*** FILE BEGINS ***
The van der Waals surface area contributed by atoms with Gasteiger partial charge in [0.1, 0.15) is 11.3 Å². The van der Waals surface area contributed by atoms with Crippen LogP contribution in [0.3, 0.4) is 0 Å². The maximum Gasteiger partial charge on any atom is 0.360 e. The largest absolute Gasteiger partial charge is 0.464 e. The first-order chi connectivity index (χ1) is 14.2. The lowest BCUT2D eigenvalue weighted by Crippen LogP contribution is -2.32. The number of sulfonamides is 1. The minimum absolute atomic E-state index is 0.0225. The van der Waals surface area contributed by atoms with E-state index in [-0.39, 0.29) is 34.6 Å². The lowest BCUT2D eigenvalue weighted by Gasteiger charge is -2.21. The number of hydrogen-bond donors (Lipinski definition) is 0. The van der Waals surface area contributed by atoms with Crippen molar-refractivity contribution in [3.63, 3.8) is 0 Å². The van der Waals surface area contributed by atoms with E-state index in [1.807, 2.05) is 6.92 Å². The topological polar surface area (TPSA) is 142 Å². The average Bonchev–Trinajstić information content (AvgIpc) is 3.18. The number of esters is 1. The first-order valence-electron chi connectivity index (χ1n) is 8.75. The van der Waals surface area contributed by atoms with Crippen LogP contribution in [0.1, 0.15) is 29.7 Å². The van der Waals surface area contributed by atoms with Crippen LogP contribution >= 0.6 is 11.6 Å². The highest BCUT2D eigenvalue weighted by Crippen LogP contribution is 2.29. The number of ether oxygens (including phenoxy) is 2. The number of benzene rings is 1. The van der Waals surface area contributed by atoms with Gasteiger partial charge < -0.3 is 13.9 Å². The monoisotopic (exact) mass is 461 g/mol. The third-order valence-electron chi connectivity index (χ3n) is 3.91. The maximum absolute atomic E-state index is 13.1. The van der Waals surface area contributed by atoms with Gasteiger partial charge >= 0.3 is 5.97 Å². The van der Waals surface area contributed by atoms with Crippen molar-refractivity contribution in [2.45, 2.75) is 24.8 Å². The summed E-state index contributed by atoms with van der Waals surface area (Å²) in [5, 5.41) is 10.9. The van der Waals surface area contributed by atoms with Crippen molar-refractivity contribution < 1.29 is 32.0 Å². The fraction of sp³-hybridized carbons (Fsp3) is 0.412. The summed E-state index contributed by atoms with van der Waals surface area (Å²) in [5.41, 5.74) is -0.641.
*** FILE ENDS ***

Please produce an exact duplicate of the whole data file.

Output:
The van der Waals surface area contributed by atoms with Gasteiger partial charge in [0.1, 0.15) is 11.3 Å². The van der Waals surface area contributed by atoms with Crippen LogP contribution in [0.3, 0.4) is 0 Å². The maximum Gasteiger partial charge on any atom is 0.360 e. The largest absolute Gasteiger partial charge is 0.464 e. The first-order chi connectivity index (χ1) is 14.2. The lowest BCUT2D eigenvalue weighted by Crippen LogP contribution is -2.32. The number of sulfonamides is 1. The minimum absolute atomic E-state index is 0.0225. The van der Waals surface area contributed by atoms with E-state index in [-0.39, 0.29) is 34.6 Å². The lowest BCUT2D eigenvalue weighted by Gasteiger charge is -2.21. The number of hydrogen-bond donors (Lipinski definition) is 0. The van der Waals surface area contributed by atoms with Crippen molar-refractivity contribution in [3.63, 3.8) is 0 Å². The van der Waals surface area contributed by atoms with E-state index in [1.807, 2.05) is 6.92 Å². The topological polar surface area (TPSA) is 142 Å². The average Bonchev–Trinajstić information content (AvgIpc) is 3.18. The number of esters is 1. The first-order valence-electron chi connectivity index (χ1n) is 8.75. The van der Waals surface area contributed by atoms with Crippen LogP contribution in [0.1, 0.15) is 29.7 Å². The van der Waals surface area contributed by atoms with Crippen LogP contribution >= 0.6 is 11.6 Å². The highest BCUT2D eigenvalue weighted by Crippen LogP contribution is 2.29. The number of ether oxygens (including phenoxy) is 2. The number of benzene rings is 1. The van der Waals surface area contributed by atoms with Gasteiger partial charge < -0.3 is 13.9 Å². The monoisotopic (exact) mass is 461 g/mol. The third-order valence-electron chi connectivity index (χ3n) is 3.91. The maximum absolute atomic E-state index is 13.1. The van der Waals surface area contributed by atoms with Gasteiger partial charge >= 0.3 is 5.97 Å². The van der Waals surface area contributed by atoms with Crippen molar-refractivity contribution in [2.45, 2.75) is 24.8 Å². The summed E-state index contributed by atoms with van der Waals surface area (Å²) in [5, 5.41) is 10.9. The van der Waals surface area contributed by atoms with Crippen molar-refractivity contribution < 1.29 is 32.0 Å². The fraction of sp³-hybridized carbons (Fsp3) is 0.412. The summed E-state index contributed by atoms with van der Waals surface area (Å²) in [5.41, 5.74) is -0.641.